Opinion
India figures at 136 in a list of 192 countries in the 2017 World Press Freedom rankings.
Facebook/ Gauri Lankesh

Karavali Ale is a Kannada newspaper published out of Mangaluru for the last 25 years and is circulated mainly in Dakshina Kannada district of Karnataka and Kasargode in Kerala, where a significant Kannada-knowing population lives.

The newspaper has run into trouble several times with right wing fringe groups, who have assaulted their circulation staff and taken away the bundles of newspapers to hurt where it will hurt the small publication house.

In 2013, two staffers were beaten up by activists of Hindu Jagaran Vedike who were angry over critical stories published in Karavali Ale and they had to be hospitalised for two weeks.

In 2009, when the BS Yeddyurappa government was in power, Karavali Ale editor BV Seetaram was handcuffed and arrested only because he had reportedly missed a couple of hearings in a defamation case against a BJP leader in court. One person who supported and stood by his side at that time, Seetaram points out, was Gauri Lankesh.

But the intimidation has had its effect.

"We are now afraid of publishing material critical of the Sangh Parivar elements because of the nationwide vigilance by right wing groups. Yes, certain things have to be told and we do so because we are an independent newspaper with a circulation of 45000 copies but yes, the element of fear exists,'' says Seetaram.

With Gauri Lankesh, those opposed to her journalism of courage and dissent, seem to have decided to go a step further and pull the trigger. Emboldened, also by the fact that the killers of rationalist MM Kalburgi in August 2015 and those who silenced anti-superstition activist Narendra Dabholkar in Pune in August 2013, have managed to cock a snook at the law so far. Both cases remain unsolved.

The message to the journalists and the thinking class is chilling: The pen may be yours but we decide on the ink. That makes India an unsafe territory for journalists.

This May, The Hoot released a report that pointed out that between January 2016 and April 2017, there had been 54 reported attacks on journalists in India and 45 cases of sedition slapped on individuals and groups.

Of the seven journalists killed in the period, one of the murders was clearly related to his journalistic work.

Go back a little and you hear the chilling story of Hemant Yadav, a journalist with a Hindi news channel TV24 who was shot dead by two assailants on a bike in October 2015 in Dheena in Uttar Pradesh.

The police told the media that it seemed to be a case of revenge as Hemant had taken up local issues and his activist journalism could have miffed someone influential. Hemant's murder was preceded by the brutal killing of freelance journalist Jagendra Singh who was doused with petrol and set on fire in Shahjahanpur in June.

The needle of suspicion pointed to a minister about whom he had written a story - Jagendra had accused the minister of being involved in illegal mining and land grabbing. The same month, TV journalist Haider Khan was tied to a motorcycle and dragged along the road in Pilibhit district. The attack was linked to his articles on dubious land deals in the district.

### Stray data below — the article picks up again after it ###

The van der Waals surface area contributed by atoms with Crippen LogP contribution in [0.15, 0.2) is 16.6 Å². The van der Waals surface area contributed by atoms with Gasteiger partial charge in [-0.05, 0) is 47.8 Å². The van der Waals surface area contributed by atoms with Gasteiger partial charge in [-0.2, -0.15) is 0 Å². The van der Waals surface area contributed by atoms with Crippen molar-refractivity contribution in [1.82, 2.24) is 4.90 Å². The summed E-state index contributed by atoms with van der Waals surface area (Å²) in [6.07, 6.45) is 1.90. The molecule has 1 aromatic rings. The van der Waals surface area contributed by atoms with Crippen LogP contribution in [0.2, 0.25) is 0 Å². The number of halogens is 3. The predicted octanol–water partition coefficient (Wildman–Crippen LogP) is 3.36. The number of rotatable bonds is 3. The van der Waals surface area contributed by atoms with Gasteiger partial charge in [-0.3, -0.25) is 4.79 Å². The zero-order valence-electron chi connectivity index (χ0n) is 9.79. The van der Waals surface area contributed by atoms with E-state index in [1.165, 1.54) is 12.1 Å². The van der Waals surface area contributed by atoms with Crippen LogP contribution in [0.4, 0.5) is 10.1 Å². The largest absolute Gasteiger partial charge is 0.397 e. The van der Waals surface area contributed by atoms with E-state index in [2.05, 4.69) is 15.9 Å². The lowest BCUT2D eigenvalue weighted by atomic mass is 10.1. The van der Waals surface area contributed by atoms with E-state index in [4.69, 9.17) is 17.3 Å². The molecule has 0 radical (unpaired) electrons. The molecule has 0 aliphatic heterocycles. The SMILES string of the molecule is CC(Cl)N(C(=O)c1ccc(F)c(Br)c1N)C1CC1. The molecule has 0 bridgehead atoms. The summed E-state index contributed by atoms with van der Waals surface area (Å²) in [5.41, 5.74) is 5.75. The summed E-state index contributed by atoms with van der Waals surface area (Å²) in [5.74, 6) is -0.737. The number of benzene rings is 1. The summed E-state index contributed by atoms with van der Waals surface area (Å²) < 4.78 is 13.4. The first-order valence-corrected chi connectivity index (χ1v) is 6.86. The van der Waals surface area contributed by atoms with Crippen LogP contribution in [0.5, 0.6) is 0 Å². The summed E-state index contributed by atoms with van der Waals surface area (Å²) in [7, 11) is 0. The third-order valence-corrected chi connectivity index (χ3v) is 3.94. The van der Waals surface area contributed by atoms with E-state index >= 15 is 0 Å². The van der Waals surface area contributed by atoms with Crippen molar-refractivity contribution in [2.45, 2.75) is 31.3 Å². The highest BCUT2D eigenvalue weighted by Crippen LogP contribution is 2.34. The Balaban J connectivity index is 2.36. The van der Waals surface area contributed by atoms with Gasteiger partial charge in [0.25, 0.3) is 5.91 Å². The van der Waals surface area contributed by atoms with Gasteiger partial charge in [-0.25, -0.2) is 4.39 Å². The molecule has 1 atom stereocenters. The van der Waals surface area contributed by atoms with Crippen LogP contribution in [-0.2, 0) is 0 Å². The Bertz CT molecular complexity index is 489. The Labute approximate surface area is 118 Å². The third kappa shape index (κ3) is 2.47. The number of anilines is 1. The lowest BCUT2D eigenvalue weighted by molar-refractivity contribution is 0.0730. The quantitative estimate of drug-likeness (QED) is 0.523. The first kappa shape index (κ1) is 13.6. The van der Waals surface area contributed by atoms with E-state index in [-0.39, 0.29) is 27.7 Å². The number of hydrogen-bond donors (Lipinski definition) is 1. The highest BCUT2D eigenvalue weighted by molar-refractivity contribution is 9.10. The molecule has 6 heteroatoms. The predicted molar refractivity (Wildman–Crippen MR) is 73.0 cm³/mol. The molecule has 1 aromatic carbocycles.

In Chhattisgarh, you will find journalists speak of making peace with their profession. A couple of years ago, travelling through Bastar, I met Satish Chandak, a young journalist in Sukma. He told me his pen is powerless in front of the gun - both state and the Maoist.

"Our limits have been defined. We have decided that we will not write beyond those self-defined boundaries. On one hand, naxals killed two of our colleagues and on the other, the Chhattisgarh police have also arrested few journalists,'' said Satish.

His colleague, Salim Shaikh, admitted that honest journalism has taken a hit and that reporters get reduced to writing puff pieces for the government. "The news organisation does not support you if you get on the wrong side of the police.So the organisation's order is that you should not highlight any police atrocities,'' said Salim.

Around the same period, journalist Malini Subramaniam was forced by vigilante groups, privately supported by the police, to exit Chhattisgarh and go back to her home in Hyderabad.

While it is not yet established whether Lankesh's murder was linked to her journalistic work, her elimination in the context of the kind of journalism she did, will mean investigative journalism could become a casualty.

There is already a realisation that investigative reportage is dangerous, with physical attacks being a direct fallout.

It is more so for vernacular journalists while the English media journalists are targeted online in the virtual world.

"Journalists are increasingly the targets of online smear campaigns by the most radical nationalists, who vilify them and even threaten physical reprisals,'' said Reporters Without Borders in its 2017 World Press Freedom Ranking.

India figures at 136 in a list of 192 countries in this report, the yardstick being the amount of freedom journalists have in a country.

A day after Gauri Lankesh was killed, a businessman from a town in central Karnataka told me, "Such small publications often indulge in yellow journalism and blackmail. Do you think it could be a case of the victim taking revenge?''

Having silenced Gauri for ever, the next step to tarnish her brand of journalism also seems to have begun in right earnest.

RIP Gauri Lankesh. I only hope India does not end up saying RIP Journalism some day.

Note: Views expressed are personal opinions of the author.